Catholic Archbishop Decries Bad Governance, Corruption in Cameroon, Urges Conversion

Archbishop Samuel Kleda of the Catholic Archdiocese of Douala in Cameroon. Credit: Courtesy Photo

Archbishop Samuel Kleda of the Catholic Archdiocese of Douala in Cameroon has, in a pastoral letter, expressed concern about bad governance and corruption in the Central African nation and called upon those practicing the vise to seek conversion.

In his pastoral letter dated Wednesday, March 2, Archbishop Kleda highlights the situation of bad governance in Cameroon and sectors affected by corruption.

“Our country is being badly beaten, stripped of its wealth, its dignity, its honor, its human and natural resources, and is in agony, because of the bad governance organized by its own sons and daughters,” Archbishop Kleda says in his pastoral letter shared with ACI Africa.

He adds, “At the source of most of the ills that are plaguing Cameroon today, is bad governance with the normalization, legalization and even institutionalization of corruption in the management of the country.”

“Bad governance and its consequences in our country stem from the fact that it is no longer people who are at the center of our leaders' concerns, nor the general interest nor the well-being of all,” the Cameroonian Archbishop says.


He continues, “The emphasis is rather on the individual, the group, the clan, the ethnic group, the lobby, which sacrifices the majority of the population, thus pushing it inexorably towards impoverishment and misery.”

According to Archbishop Kleda, “Bad governance disrupts political life and hinders the social, economic and even religious growth of our country. It destroys the achievements, compromises the legitimate aspirations of the citizens, and jeopardizes the trust between the people and the rulers.”

Faced with the dangerous threat posed by “bad governance and corruption to our country”, the Cameroonian Archbishop queries, “Do we have the right to remain silent? Will our citizen and Christian conscience not place us before the court of history for having been accomplices, direct or indirect, passive or active supporters of a plot that has contributed to the destruction of Cameroon and mortgaged the future of millions of people, especially the youth, of this Africa in miniature?”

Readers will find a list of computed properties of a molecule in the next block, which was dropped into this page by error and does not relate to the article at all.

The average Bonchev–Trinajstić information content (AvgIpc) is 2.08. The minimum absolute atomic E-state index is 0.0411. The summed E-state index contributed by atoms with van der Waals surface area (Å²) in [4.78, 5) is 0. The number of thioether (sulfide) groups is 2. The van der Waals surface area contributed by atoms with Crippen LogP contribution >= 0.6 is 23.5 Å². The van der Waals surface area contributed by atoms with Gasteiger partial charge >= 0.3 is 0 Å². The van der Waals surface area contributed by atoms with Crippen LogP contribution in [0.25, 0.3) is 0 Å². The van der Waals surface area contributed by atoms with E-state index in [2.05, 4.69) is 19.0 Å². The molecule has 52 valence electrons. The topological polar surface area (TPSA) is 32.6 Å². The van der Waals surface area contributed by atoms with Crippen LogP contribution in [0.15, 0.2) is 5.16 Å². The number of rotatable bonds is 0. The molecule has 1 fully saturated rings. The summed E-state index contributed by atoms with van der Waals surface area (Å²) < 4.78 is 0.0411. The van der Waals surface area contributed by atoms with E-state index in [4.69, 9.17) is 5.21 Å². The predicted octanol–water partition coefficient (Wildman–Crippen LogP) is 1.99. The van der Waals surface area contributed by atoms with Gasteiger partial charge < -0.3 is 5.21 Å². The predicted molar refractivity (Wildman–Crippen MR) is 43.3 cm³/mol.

“In the present day of our history, can we stand before the Creator and affirm that we are managing well this country so rich with so many resources that He has entrusted to us and that we have inherited from our ancestors?” the Catholic Archbishop further poses in his March 2 pastoral letter.

He bemoans the fact in Cameroon, corruption has affected “all areas of social life, including ordinary life: administration, education, finance, public procurement, the army, the police, judiciary, religion, public health, etc.”

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“Corruption not only leads to the plundering and wasting of public resources, but also paralyzes the functioning of the state, creates injustice and inequality among the population and plunges the whole society into despair in the face of an uncertain and mortgaged, even bleak, future,” the Local Ordinary of Cameroon’s Douala Archdiocese says in his 13-page pastoral letter.

He notes that “for our country to regain its nobility, it is high time for every Cameroonian to rediscover the fundamental values on which any self-respecting society should be based: Respect for the dignity of every life, truth, justice, honesty, responsibility, freedom, love, equity, loyalty.”

“Above all, let each one have the courage to renounce the sin that makes him complicit in the drift of our country. Let each one of us contribute to the fight against the ‘structures of sin’, which paralyze and destroy Cameroon, its development, its growth and the well-being of its people,” Archbishop Kleda says.

As a way forward, the 63-year-old Cameroonian Archbishop suggests “adopting good moral values, preserving the institution of marriage and family, protecting people, promoting justice and peace, living reconciliation, fighting poverty, caring for the poor, fighting corruption, seeking the common good, reforming the education system, and creating jobs.”

“Working to build a well-governed and well-managed Cameroon without corruption is not a utopia. If, indeed, we do not put up with corruption and bad governance and do not turn a blind eye to these scourges, we will build a strong, prosperous, stable country, a true haven of peace where it is good to live as brothers,” he says.


Cameroonians “must overcome the appetite for possession and illicit enrichment which are at the origin of these evils that undermine our country and operate a change of mentality and a radical and profound conversion,” Archbishop Kleda says.

“Let every Cameroonian, wherever he or she is and according to his or her activity, commit himself or herself in an honest and responsible way to the transformation of our country according to the values of the Gospel,” he adds.

To achieve this, the Archbishop says, “Prayer and penance are the weapons that will enable those who lead us to govern our country well, and all of us to strive to eradicate these scourges that, like a fearsome demon, threaten our country dangerously.”

“May the Blessed Virgin Mary, Our Lady of Peace and patroness of Cameroon, intercede for a true conversion of our hearts and minds for a new Pentecost in our country,” Archbishop Kleda implores in his March 2 pastoral letter shared with ACI Africa.

Jude Atemanke is a Cameroonian journalist with a passion for Catholic Church communication. He holds a Bachelor’s Degree in Journalism and Mass Communication from the University of Buea in Cameroon. Currently, Jude serves as a journalist for ACI Africa.